May 16, 2008, 8:30 AM
Like other harmful practices, Female Genital Mutilation locks women and girls in a value system that is both unequal and detrimental to development and harmful to society as a whole. Estimates show that there might be as many as 125 million victims worldwide and 500,000 victims in the EU alone. This practice has a profound, lifelong impact on health and wellbeing, and can even lead to death.
The EU is fighting against female genital mutilation on many fronts, as part of a global strategy to promote gender equality. The Commission supports work by NGOs at the grassroots level, at the heart of communities that practice female genital mutilation, engaging with women, girls, men, boys, and traditional and religious leaders. In addition to ongoing funding for work at EU Member State level, and on the ground, an additional € 4.5 million will be made available already this year to support projects that aim to prevent and combat violence linked to harmful practices within the European Union.
We are also creating an EU web-based platform on female genital mutilation for professionals who are the first to come into contact with victims and girls at risk. We aim to reach the primary points of contact, such as nurses, judges, asylum officers, teachers, doctors, and police officers, and support them to help eradicate the practice.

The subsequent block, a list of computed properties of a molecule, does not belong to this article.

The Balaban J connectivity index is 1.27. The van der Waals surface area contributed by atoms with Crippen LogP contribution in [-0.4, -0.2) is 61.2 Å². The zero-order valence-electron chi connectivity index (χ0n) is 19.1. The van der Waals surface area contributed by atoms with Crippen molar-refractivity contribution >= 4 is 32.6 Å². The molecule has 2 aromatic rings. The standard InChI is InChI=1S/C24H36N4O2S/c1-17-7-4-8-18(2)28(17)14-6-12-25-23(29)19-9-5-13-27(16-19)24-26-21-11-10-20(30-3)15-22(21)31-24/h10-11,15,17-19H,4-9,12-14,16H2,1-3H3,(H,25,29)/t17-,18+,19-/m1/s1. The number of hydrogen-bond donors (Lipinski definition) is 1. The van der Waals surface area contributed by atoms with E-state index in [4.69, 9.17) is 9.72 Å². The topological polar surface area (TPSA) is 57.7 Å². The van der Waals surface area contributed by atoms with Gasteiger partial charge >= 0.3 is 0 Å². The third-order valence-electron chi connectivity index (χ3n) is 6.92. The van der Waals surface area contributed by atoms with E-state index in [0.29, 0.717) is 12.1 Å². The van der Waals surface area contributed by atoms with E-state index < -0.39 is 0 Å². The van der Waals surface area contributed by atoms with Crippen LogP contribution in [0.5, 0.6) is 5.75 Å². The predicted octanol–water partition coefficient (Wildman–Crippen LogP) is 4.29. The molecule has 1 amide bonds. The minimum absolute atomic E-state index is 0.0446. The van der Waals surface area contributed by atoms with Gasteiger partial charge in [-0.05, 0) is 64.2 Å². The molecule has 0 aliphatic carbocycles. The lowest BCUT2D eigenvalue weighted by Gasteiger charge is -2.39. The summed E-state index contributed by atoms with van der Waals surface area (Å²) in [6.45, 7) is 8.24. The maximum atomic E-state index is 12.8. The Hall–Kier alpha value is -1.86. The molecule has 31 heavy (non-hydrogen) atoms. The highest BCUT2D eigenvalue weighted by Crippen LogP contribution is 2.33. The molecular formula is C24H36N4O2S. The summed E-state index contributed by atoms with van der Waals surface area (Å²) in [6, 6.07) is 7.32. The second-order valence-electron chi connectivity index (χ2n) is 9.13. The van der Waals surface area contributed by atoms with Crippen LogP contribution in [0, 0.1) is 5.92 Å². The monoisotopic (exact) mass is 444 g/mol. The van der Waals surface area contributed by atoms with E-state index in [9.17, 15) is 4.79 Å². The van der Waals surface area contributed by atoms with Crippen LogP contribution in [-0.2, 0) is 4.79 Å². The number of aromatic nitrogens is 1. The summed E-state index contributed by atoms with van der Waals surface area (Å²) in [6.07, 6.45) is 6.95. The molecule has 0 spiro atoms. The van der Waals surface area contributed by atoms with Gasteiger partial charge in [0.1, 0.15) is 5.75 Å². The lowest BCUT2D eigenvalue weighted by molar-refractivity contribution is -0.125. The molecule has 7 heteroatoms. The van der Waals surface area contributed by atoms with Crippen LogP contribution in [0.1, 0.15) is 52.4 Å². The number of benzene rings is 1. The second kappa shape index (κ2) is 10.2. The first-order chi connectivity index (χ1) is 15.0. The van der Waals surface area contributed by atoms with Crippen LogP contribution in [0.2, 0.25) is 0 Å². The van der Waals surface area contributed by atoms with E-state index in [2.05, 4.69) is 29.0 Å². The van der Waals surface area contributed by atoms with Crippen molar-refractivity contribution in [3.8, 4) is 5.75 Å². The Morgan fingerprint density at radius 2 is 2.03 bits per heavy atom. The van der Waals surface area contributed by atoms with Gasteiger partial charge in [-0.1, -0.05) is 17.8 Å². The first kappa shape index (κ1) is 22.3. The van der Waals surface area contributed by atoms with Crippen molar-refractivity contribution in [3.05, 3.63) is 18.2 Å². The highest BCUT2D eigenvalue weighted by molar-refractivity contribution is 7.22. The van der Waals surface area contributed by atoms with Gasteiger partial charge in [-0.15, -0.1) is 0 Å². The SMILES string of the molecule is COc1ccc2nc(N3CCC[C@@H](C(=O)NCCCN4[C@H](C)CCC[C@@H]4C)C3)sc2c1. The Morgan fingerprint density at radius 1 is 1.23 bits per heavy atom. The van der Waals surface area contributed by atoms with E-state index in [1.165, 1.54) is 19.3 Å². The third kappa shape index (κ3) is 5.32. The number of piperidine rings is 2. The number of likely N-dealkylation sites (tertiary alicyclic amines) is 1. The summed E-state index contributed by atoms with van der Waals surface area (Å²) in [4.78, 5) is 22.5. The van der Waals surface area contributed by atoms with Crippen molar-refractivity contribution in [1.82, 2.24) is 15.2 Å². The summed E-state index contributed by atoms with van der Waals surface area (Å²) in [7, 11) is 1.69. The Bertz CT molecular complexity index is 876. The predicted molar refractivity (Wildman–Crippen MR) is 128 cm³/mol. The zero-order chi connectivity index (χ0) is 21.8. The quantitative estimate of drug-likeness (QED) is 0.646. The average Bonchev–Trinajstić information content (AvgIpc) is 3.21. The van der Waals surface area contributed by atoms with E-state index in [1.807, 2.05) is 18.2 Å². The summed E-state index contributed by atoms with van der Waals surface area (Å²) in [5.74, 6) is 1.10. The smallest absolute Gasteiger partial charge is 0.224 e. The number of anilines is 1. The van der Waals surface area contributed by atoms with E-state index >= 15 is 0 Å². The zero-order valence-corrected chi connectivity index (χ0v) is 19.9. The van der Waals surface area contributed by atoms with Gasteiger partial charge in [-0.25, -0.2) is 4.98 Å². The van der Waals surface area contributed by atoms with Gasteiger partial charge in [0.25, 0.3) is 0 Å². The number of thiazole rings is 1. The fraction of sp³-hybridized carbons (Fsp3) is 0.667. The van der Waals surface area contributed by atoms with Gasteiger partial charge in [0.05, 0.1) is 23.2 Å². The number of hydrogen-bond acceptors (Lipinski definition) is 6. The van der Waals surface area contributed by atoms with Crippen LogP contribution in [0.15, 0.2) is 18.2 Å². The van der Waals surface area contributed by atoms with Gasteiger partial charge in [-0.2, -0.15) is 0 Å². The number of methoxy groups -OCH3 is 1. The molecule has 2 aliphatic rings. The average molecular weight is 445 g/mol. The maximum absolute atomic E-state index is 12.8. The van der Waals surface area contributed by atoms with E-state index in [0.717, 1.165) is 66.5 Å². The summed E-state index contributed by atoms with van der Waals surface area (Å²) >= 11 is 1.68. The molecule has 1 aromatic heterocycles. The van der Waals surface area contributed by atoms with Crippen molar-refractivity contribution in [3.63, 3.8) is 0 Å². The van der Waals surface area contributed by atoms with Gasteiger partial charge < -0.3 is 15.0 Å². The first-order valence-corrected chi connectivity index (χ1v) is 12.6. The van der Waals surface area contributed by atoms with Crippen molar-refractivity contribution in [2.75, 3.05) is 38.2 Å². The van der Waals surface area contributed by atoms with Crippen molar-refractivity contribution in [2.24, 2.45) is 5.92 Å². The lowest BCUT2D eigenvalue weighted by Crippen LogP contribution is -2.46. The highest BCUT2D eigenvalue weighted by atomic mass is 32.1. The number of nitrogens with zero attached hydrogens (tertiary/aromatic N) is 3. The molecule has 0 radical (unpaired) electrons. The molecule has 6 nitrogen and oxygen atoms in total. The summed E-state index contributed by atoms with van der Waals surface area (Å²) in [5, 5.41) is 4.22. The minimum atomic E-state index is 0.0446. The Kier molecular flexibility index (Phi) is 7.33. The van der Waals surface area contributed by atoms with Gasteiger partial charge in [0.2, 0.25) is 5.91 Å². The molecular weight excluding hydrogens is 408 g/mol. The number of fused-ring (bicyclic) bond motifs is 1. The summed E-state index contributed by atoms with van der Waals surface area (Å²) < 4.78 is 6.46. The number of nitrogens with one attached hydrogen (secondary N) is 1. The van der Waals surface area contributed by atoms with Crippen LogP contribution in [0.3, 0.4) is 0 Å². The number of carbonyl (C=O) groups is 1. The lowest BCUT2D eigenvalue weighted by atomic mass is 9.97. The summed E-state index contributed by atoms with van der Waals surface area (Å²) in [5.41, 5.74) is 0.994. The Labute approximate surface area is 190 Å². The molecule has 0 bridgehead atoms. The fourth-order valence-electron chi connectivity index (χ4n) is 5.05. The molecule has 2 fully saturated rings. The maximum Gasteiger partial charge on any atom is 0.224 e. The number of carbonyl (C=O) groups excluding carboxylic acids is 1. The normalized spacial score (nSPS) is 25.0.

Globally, the EU is urging all countries to prohibit, punish and undertake appropriate action to change the social norms underpinning female genital mutilation by putting the issues high on the agendas of EU political and human rights dialogues with relevant partner countries. The EU supports advocacy for improved national legislation on female genital mutilation, awareness raising, quality and gender equitable education, and the work of grassroots organisations.
This includes for example in Liberia support to civil society advocating for women’s access to justice and working to reduce female genital mutilation, and in Guinea-Bissau establishing a protective environment for women’s rights, promoting the abandonment of female genital mutilation and providing support to victims. Other actions are also supported in a range of countries, including Mali, Uganda, Sierra Leone, Egypt, Mauritania, Djibouti, Yemen, Senegal, Benin, and Togo.
We will continue to work on better data collection, and improving our knowledge on female genital mutilation, in cooperation with the European Institute for Gender Equality. We will also continue engaging with the experts directly involved in the efforts to eliminate the practice on community, national or academic level. Our aim is that no woman or girl across the globe has to undergo female genital mutilation. We welcome the recent entry into force of the Council of Europe Convention on preventing and combating violence against women and domestic violence, which provides a valuable framework to effectively combat violence against women and girls nationally and across Europe, including female genital mutilation.
The EU remains fully committed to combatting all forms of gender-based violence both within the EU and in our external relations. We will continue our common efforts to ban female genital mutilation in the EU and beyond, and make gender equality a reality.”